FW: Ethics of Circumventing OS

Gladwell, Ricardo ricardo.gladwell at demon.net
Mon Mar 19 11:01:28 UTC 2001

Dear All,

For those of you who are interested please find below the rather
unapologetic response from the author of the article in Webtechniques, and
my response to his response. I would like to thank those of you who
contacted me offering your support.


Ricardo Gladwell, Web Developer
Demon Internet, Westhumble House,
Dorking Business Park, Dorking. RH4 1HJ
Tel: +44 (01306) 732 356
Mobile: +44 (07779) 841 444

> > -----Original Message-----
> > From: Michael Trachtman [mailto:michael at eloquence.com]
> > Sent: 19 March 2001 05:53
> > To: Gladwell, Ricardo
> > Cc: Al Williams
> > Subject: RE: Ethics of Circumventing OS
> > 
> > 
> > Ricardo,
> > 
> > Thanks for your comments. I enjoyed reading them.  Of course, I see
> > your point. I'm not sure that I agree that using Open 
> Source Software
> > is unethical in the way I describe. I'm not qualified to 
> judge ethics.
> > 
> > However, I think that there is a slight difference between legally
> > working around Open Source limitations and working around 
> > other copyright
> > limitations,
> > in that in one case somebody loses money and in the other 
> > not.  I'm sure
> > that
> > web techniques would not publish an article for 
> circumventing anything
> > in an illegal way.  I disagree that "the profits belong to the
> > open-source movement", as the "open source movement" does 
> not (in most
> > cases)
> > claim or ask for any profit.
> > 
> > The real truth is, of course, that I wrote the article for 
> > fun. The topic
> > of the month was "legal issues", and I wanted to write an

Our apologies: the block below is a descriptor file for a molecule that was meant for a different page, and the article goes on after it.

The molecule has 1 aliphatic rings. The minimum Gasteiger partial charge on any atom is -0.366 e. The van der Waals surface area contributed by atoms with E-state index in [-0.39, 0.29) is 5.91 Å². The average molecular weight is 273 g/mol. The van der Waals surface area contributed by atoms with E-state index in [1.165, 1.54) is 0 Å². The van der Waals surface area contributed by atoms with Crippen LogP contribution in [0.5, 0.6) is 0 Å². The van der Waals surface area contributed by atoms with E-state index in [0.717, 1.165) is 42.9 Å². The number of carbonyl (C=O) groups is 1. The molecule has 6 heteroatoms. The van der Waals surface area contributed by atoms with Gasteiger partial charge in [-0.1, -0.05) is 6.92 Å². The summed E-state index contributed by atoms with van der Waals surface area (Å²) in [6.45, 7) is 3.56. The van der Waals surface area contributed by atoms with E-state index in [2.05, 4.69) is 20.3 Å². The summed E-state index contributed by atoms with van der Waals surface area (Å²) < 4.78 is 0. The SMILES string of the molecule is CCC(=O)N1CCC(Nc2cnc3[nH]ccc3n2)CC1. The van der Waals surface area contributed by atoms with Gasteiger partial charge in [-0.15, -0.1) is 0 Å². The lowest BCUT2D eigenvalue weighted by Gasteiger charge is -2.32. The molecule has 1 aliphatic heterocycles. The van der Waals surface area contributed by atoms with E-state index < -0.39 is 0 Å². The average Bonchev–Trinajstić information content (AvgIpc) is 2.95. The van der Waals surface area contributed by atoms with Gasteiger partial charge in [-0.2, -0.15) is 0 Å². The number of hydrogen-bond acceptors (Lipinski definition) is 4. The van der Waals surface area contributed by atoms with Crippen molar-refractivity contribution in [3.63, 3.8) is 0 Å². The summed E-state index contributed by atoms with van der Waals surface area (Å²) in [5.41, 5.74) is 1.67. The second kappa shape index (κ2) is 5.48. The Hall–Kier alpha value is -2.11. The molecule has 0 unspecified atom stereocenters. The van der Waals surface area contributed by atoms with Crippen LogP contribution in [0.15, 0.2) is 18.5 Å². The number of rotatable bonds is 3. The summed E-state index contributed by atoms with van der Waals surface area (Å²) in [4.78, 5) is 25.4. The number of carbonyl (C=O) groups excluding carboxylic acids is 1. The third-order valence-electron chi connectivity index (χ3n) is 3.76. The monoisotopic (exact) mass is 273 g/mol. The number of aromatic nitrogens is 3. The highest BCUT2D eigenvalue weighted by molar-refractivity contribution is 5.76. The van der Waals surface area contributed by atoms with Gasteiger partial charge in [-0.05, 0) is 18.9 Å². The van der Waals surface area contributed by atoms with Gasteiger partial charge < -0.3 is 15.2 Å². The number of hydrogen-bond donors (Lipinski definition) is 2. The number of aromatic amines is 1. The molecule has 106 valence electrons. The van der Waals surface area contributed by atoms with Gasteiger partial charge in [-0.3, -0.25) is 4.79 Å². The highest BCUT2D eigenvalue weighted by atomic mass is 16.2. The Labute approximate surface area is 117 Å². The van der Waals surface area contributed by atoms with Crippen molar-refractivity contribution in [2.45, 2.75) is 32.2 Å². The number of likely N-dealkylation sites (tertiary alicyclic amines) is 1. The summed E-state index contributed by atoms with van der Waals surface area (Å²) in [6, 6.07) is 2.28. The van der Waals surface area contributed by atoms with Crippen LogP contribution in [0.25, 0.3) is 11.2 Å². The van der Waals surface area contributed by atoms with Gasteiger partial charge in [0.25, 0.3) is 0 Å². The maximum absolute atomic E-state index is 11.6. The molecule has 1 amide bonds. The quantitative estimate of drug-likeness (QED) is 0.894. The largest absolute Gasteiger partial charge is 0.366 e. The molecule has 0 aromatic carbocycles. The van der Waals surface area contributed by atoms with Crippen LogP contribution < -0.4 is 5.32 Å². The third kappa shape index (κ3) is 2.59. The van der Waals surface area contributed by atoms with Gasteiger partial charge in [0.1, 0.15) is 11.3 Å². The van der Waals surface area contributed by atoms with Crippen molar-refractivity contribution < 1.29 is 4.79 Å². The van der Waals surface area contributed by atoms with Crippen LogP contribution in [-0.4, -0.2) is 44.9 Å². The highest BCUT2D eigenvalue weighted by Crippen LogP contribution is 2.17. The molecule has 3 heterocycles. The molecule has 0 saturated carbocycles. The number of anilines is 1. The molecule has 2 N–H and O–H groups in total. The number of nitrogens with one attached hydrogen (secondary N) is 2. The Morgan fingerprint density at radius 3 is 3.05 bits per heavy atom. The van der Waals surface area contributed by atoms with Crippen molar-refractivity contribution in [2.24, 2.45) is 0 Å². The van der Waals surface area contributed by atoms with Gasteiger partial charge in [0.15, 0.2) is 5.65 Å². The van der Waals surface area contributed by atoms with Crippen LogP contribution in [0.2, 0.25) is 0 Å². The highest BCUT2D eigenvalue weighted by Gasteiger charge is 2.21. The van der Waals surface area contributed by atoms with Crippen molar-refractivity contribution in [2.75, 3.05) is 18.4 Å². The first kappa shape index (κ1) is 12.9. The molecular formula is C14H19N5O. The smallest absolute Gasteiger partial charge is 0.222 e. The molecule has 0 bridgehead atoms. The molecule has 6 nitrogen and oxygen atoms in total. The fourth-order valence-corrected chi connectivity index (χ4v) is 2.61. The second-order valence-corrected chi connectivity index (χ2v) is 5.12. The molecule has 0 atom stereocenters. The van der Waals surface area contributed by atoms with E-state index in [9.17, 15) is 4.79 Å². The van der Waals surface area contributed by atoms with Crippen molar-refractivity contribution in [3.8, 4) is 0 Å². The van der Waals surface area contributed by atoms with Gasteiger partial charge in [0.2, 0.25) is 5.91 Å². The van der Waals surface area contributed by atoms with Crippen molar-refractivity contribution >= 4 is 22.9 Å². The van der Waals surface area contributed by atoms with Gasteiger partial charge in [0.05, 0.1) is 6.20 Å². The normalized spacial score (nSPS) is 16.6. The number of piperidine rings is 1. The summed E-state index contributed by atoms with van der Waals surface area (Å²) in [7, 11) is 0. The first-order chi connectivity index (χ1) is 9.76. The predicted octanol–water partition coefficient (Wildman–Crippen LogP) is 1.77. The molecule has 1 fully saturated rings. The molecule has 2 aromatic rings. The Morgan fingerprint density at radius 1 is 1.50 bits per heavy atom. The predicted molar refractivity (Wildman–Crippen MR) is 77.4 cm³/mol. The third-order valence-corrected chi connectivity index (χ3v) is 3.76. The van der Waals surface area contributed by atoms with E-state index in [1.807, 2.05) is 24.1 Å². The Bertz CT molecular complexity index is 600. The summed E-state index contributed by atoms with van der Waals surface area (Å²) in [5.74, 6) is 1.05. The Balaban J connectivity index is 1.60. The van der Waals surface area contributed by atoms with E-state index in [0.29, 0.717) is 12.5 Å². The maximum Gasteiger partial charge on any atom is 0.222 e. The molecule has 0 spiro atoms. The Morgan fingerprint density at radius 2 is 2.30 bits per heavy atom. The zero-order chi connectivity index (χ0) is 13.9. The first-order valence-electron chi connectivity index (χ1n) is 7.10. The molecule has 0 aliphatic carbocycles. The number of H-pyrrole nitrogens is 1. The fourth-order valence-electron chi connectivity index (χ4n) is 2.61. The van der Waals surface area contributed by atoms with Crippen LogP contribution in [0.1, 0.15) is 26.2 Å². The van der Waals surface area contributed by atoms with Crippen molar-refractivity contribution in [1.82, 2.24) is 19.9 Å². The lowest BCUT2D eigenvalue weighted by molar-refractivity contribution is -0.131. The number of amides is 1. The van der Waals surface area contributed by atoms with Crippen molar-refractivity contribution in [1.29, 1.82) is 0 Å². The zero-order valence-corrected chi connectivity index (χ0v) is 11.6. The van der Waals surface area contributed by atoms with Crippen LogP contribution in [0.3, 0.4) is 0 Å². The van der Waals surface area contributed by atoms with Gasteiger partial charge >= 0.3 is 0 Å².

> > article about
> > using CORBA to bridge Java and C instead of JNI.  In order to match
> > the article with the monthly topic, I came up with this idea,
> > of using CORBA to circumvent Open Source restrictions.  I 
> don't really
> > know if the idea works from a legal perspective. Who knows !!
> > 
> > In any case, what I was trying to do was to have fun. And 
> the creation
> > of controversy is fun in any case.  So, thanks for adding to the
> > controversy.
> > Of course, if you want to cancel your subscription, that is 
> your priv.
> > However, since it is a fun and educational magazine, I don't 
> > suggest it.
> > And besides, the magzine is like Open Source software. It 
> is available
> > for free both in print and on the web. Without serious "open source
> > restrictions". And, if you want to write an article on how to 
> > work around
> > any "copyright restrictions" that might apply to Web Techniques
> > (such as making deep links to content and other such "controversial"
> > issues),
> > it's possible that Web Techniques would publish it. Who knows.
> > 
> > So, in the meantime, just enjoy the fun. It's not all that serious.
> > 
> > Most warmly..
> > .. Michael 
> -----Original Message-----
> From: Gladwell, Ricardo 
> Sent: 19 March 2001 10:57
> To: 'Michael Trachtman'
> Cc: 'alw at al-williams.com'; 'editors at webtechniques.com'
> Subject: RE: Ethics of Circumventing OS
> Dear Michael,
> Thank you for your informative reply to my email. I also 
> enjoyed reading your comments. However, while you claim to